Anticipating a similar result in their case, Chicago lawmakers are looking at even more stringent regulations.
But the new regulations themselves are likely to themselves be the subject of lawsuits, a fact noted by the dissenting justices Monday. Already in Washington, Dick Heller, the plaintiff in the original case before the Supreme Court, has sued the city over its new laws.
Heller argues that the stringent restrictions violate the intent of the high court's decision. So far, a federal judge has upheld the limitations, but the case has been appealed.
Wayne LaPierre, executive vice president of the National Rifle Association, said his politically powerful group "will continue to work at every level to insure that defiant city councils and cynical politicians do not transform this constitutional victory into a practical defeat through Byzantine regulations and restrictions."
New York Mayor Michael Bloomberg, an ardent proponent of gun control, said the ruling allows cities "to keep guns out of the hands of criminals and terrorists while at the same time respecting the constitutional rights of law-abiding citizens."
New York does not ban guns, but restricts who can have them.
The court also was split between liberals and conservatives in its 5-4 ruling against a Christian student group that sought official recognition from the University of California's Hastings College of the Law.
The Christian Legal Society requires that voting members sign a statement of faith and regards "unrepentant participation in or advocacy of a sexually immoral lifestyle" as being inconsistent with that faith.
But Hastings said no recognized campus groups may exclude people due to religious belief or sexual orientation.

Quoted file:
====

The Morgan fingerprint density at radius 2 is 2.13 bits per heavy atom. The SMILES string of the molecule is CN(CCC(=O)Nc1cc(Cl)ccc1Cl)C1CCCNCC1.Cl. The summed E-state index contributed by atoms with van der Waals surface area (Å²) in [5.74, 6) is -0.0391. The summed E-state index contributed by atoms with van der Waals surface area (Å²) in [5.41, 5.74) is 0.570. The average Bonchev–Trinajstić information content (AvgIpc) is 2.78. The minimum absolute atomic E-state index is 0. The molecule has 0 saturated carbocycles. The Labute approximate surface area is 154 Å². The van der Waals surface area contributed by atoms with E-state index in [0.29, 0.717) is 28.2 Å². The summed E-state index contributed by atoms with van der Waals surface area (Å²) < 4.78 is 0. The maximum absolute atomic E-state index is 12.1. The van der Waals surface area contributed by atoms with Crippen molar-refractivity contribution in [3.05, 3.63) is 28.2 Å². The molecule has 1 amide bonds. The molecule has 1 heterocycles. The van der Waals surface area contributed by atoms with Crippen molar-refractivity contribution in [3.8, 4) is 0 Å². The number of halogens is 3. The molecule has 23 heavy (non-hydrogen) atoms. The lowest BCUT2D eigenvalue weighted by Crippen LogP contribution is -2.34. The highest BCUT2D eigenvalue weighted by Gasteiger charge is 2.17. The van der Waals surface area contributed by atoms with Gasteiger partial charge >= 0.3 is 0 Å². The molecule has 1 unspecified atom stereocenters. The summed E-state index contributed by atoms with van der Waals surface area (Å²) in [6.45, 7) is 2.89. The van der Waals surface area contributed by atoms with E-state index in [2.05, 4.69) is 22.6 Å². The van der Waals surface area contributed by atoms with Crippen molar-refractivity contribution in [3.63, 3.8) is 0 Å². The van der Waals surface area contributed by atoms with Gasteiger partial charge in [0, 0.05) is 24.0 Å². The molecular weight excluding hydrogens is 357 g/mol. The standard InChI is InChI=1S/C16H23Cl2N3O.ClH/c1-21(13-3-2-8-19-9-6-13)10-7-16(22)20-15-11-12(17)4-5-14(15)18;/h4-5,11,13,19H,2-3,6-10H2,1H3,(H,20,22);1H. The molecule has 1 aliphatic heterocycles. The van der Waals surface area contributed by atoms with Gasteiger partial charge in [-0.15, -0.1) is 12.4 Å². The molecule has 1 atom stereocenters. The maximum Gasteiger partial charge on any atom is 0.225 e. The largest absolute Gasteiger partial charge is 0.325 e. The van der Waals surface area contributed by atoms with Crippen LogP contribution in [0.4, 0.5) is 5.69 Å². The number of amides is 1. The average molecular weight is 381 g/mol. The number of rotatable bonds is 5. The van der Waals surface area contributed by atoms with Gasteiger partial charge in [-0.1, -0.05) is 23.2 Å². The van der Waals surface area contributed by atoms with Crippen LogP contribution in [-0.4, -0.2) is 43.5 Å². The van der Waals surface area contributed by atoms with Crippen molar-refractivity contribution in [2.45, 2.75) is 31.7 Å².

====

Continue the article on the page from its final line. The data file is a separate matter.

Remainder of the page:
The high court upheld the lower court rulings saying the Christian group's First Amendment rights of association, free speech and free exercise were not violated by the college's decision.
"In requiring CLS — in common with all other student organizations — to choose between welcoming all students and forgoing the benefits of official recognition, we hold, Hastings did not transgress constitutional limitations," Ginsburg said in the court's majority opinion. "CLS, it bears emphasis, seeks not parity with other organizations, but a preferential exemption from Hastings' policy." Justice Anthony Kennedy joined the four liberals in the outcome.
Justice Samuel Alito wrote a strong dissent for the court's conservatives, saying the opinion was "a serious setback for freedom of expression in this country."
"Our proudest boast of our free speech jurisprudence is that we protect the freedom of express 'the thought that we hate,'" Alito said. "Today's decision rests on a very different principle: no freedom of expression that offends prevailing standards of political correctness in our country's institutions of higher learning."
In his final appearance on the bench, Stevens read aloud a brief letter to the other justices, after Roberts read one to Stevens. [Read 10 things you didn't know about John Paul Stevens.]
The 90-year-old justice pointed out how times had changed since he joined the court in 1975. Then, he said, he would have addressed his remarks to his brethren.
Now, with two women as justices, he called them his colleagues.